In the educational centers in Amatitlán and Villa Nueva, we focused on Alternatives to Violence Project (AVP) workshops with students between 13 and 25 years-old. These youth have limited economic resources, and have been exposed to domestic violence, conflicts in the educational centers, and integration into criminal gangs. The schools are located in dangerous areas commonly referred to as a Red Zone due to the high crime rate. Family disintegration is a factor affecting many children and adolescents. For all these reasons, students often arrive at school with a lot of anger. Violent conflicts are common in school because students do not know how to solve problems peacefully, so they often get into physical fights and altercations.
We have also facilitated AVP workshops with the teaching staff of The New Life Mixed Educational Project of the Dominican Sisters of the Rosary. The Sisters house 296 children, ages 5 to 12, in the Terminal Market area (zone 8 and 9 of the capital). The boys and girls are from low-income families whose parents earn a living as street vendors, porters, servers, tortilla makers, or food sellers. The children go to work before school, starting at 3:00am, and after school for the rest of the day selling with their parents. Their living conditions are terribly overcrowded, and there is absolutely no privacy.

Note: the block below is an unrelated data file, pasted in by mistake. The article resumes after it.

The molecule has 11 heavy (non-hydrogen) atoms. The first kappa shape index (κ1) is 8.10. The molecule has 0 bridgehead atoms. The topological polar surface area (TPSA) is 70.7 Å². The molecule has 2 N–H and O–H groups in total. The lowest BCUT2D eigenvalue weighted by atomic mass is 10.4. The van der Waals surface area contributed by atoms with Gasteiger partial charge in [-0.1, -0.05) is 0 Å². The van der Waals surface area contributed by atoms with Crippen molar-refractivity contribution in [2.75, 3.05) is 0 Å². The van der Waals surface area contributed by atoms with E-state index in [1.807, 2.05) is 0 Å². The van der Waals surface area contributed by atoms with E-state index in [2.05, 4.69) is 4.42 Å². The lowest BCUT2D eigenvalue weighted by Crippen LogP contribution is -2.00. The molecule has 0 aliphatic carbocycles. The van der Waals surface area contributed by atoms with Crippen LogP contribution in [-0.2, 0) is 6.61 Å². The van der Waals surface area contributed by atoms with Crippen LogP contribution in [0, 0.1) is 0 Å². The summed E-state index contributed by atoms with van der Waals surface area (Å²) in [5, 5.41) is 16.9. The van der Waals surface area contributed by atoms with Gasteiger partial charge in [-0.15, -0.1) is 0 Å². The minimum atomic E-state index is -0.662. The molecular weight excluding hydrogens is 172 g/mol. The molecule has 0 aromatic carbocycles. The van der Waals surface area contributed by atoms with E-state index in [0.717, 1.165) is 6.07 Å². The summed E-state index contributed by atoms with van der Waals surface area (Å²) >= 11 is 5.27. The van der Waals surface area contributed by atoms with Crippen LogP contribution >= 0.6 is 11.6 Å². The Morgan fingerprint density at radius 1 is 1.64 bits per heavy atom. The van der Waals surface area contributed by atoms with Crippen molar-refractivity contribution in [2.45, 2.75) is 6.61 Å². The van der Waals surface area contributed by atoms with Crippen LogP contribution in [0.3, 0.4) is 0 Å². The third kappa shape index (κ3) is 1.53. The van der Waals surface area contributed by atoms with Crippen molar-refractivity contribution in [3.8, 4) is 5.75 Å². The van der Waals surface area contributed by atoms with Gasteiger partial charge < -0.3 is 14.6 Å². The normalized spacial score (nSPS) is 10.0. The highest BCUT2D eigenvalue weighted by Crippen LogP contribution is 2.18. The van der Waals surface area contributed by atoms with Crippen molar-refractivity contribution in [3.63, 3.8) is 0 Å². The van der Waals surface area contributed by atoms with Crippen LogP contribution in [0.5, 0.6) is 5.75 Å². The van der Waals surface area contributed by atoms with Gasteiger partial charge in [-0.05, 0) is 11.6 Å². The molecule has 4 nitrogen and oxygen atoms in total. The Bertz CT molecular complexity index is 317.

The Terminal Market is not a healthy place for children. They are exposed to drugs, pornography, prostitution, gambling machines, and intra and extra familial violence. It is against this harsh panorama that the Educational Project aims to provide a space for comprehensive training so these children see that it is possible to live in respect, solidarity, and unity. The aim is for them to learn to listen to each other, and to know that they are important and a gift for humanity. All of the work of teachers and staff revolves around this purpose.
The teaching staff is preparing to replicate the AVP workshops with their students in the classrooms. In this way, the staff hope to sow the seeds of the AVP philosophy in the lives of the children, and through the children, in the lives of their parents.